I've not quaffed a whole lot of brews by Green Bay's Hinterland Brewery
and have only reviewed a trio
of them. They've been a mixed bag, in my humble opinion, but I am quite partial to Winterland
with its vital juniper berry heat. But when I saw their Oktoberfest
, I jumped at the chance to try it on for size.
If I were to describe Green Bay as being "up north" I would surely draw indignant comments from some fellow Cheeseheads. The whole concept of "up north" is arguably a state of mind or way of living rather than a physical place but I tend to think of it as being demarcated by a line that goes from Hudson to Oconto (roughly). Once you get north of Eau Claire and Wausau – then
you're up north. Perhaps my definition was influenced by living near Eau Claire, but really, north of this line your conurbations get smaller and smaller and fewer and farther between. There's lots of forest, Indian reservations, and bears. People get around on snowmobiles and sleighs in the winter more than we do here in the southern part of the state.
And so, Green Bay is more mid-state. While the city is our third largest, its microbrew scene lags behind that to west in the center of Wisconsin where you have Red Eye, O'so, Central Waters, and Point too. I say "lag behind" meaning simply that Green Bay breweries don't seem to get as much publicity or have quite the reputation of their mid-state peers down here in the southern part of the state. Then again, at least they don't have it as bad as Eau Claire area breweries, many of which don't even distribute down here.
Hinterland, Titletown, and Stillmank all distribute to Madison (I don't believe that Badger State Brewing does, though) yet they are a bit like the Rodney Dangerfields of brewing down here – they don't get no respect. That's not true but they don't seem to have found a breakout beer, a beer that really makes a name for the brewery, a beer that can take them from yeoman to royalty, so to speak. Perhaps it's where I roam on the Internet, but praise for Green Bay breweries tends to be parceled out in words like "solid" as opposed to "stellar".
Perhaps Green Bay's microbrewers can make a name for themselves with Festbiers…
poured a gorgeous deep gold color with a slight haze. My bad luck streak in pouring school continued with my glass getting a teensy bit of white foam up top that quickly transmogrified into a thin film. A smattering of bubbles inside the glass were making their way up.
As I was waving my glass around to see if the bier was more gold or amber, the smell of butter wafted into my nose. I was hoping it was just an illusion or a trick of the nose but, upon giving Oktoberfest a sniff, I caught a big wave of butter which was followed by caramel and black pepper. What a bummer. The disappointment was compounded by the fact that I had run into the same problem with their Weizen Bier. I tasted half a six pack of that before consigning the rest to a date with the Madison Water Utility. (This is in addition to a butterscotchy tasting bottle of Lakefront's Brandy Barrel Aged Cherry Lager. I have yet to open a second bottle.)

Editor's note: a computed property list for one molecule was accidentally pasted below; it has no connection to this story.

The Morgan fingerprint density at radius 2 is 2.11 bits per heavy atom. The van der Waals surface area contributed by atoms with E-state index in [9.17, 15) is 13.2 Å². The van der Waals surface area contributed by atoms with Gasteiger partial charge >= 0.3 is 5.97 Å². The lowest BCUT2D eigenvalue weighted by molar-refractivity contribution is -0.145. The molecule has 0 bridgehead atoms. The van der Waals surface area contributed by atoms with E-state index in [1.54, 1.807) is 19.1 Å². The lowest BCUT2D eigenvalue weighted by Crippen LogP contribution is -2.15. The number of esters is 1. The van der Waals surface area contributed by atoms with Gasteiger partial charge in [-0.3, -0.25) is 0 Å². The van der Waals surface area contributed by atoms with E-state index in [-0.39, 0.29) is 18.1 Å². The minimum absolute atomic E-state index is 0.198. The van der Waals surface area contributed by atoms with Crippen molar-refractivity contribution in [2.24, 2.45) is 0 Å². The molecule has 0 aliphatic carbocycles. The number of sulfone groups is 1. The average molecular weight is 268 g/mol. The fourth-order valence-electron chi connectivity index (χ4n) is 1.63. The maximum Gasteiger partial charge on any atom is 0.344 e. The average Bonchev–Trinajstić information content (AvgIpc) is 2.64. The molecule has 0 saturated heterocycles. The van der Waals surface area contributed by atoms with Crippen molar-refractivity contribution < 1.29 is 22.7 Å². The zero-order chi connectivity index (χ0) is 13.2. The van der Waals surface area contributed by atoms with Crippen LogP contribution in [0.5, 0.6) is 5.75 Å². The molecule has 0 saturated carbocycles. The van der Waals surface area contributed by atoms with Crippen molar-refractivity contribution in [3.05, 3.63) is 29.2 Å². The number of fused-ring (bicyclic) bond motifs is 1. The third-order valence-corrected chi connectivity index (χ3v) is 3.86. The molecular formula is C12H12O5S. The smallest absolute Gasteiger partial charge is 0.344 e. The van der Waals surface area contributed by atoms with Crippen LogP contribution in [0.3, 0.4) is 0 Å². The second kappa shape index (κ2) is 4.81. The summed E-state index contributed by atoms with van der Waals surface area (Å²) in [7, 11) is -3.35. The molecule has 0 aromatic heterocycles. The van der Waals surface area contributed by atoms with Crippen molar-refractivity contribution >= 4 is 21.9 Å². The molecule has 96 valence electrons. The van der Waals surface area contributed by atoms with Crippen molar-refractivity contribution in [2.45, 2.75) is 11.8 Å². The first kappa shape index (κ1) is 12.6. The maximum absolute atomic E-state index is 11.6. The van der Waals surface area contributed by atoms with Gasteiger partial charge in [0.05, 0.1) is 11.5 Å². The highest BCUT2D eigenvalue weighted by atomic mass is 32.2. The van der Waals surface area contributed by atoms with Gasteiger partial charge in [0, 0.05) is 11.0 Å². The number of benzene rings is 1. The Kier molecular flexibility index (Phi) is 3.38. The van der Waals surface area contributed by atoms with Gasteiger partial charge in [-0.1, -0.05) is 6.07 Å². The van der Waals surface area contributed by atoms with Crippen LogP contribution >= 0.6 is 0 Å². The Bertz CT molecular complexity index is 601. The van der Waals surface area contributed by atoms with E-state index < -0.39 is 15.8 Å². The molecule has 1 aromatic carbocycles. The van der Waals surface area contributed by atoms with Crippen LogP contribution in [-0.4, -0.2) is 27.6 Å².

But stiff upper lip and all that so I plowed on and poured some into my mouth. I was quite surprised not to taste any butter. Instead I found that it had a nice little carbonic bite and that the black pepper made a return appearance. Indeed, the spicy hop flavor was quite prominent. There was little malt sweetness, just a bit of stone fruit and dough along with a mild bread taste. As the bier warmed, the butter flavor crept in until it overpowered the vein of Märzen goodness that I had found.
I tasted some lingering malt sweetness at the end which butted up against more of that spicy, peppery hop taste which I really liked. The hops added a modicum of bitterness and dryness. Just the perfect amounts, truth be told.
The peppery hops reminded me of Great Lakes' Eliot Ness just as did Tyranena's Oktoberfest, Gemutlichkeit
. The line between a Vienna lager and an Oktoberfest, at least far as American brewers go, is pretty blurred. So blurred that Coke bottles glasses will do you no good. I tend to think of Vienna lagers as being a bit drier than their Bavarian cousins but that distinction seems to be going the way of the dodo.
But let me not stray too far from the big "D'oh!" here that is the big buttery aroma and taste. This is two styles in a row from Hinterland in which I tasted diacetyl. Either Hinterland has a quality control problem somewhere along the line or my gustatory organs are failing. Am I alone in this experience?
Moving beyond butter, Oktoberfest wasn't bad. Or it had potential. Or something. One thing it did have was the virtue of not being particularly sweet which I appreciated, but this was mostly due to the fact that grain taste was thin on the ground. The bier was also lacking in more savory malt flavors. There was little bread taste and a shortage of the Maillard reacted toasty taste (that is the gold standard for me) in the same way Venus has a shortage of water. I really liked the peppery hop flavor, though, and I think I am growing accustomed to Oktoberfests that aren't afraid to give hops something more than a bit part. Still, more maltiness is needed to make the contrast complete.
Junk food pairing: I've been thoroughly enjoying Cape Cod's Smoked Gouda potato chips lately so they get the nod with their smooth cheesiness and hint of smoke.
Lay's had a limited run of smoked gouda chips and I saw similarly flavored Triscuits last weekend. Smoked gouda snacks appear to be a pico trend. I approve.
Labels: Beer, Hinterland Brewery, Märzen, Oktoberfest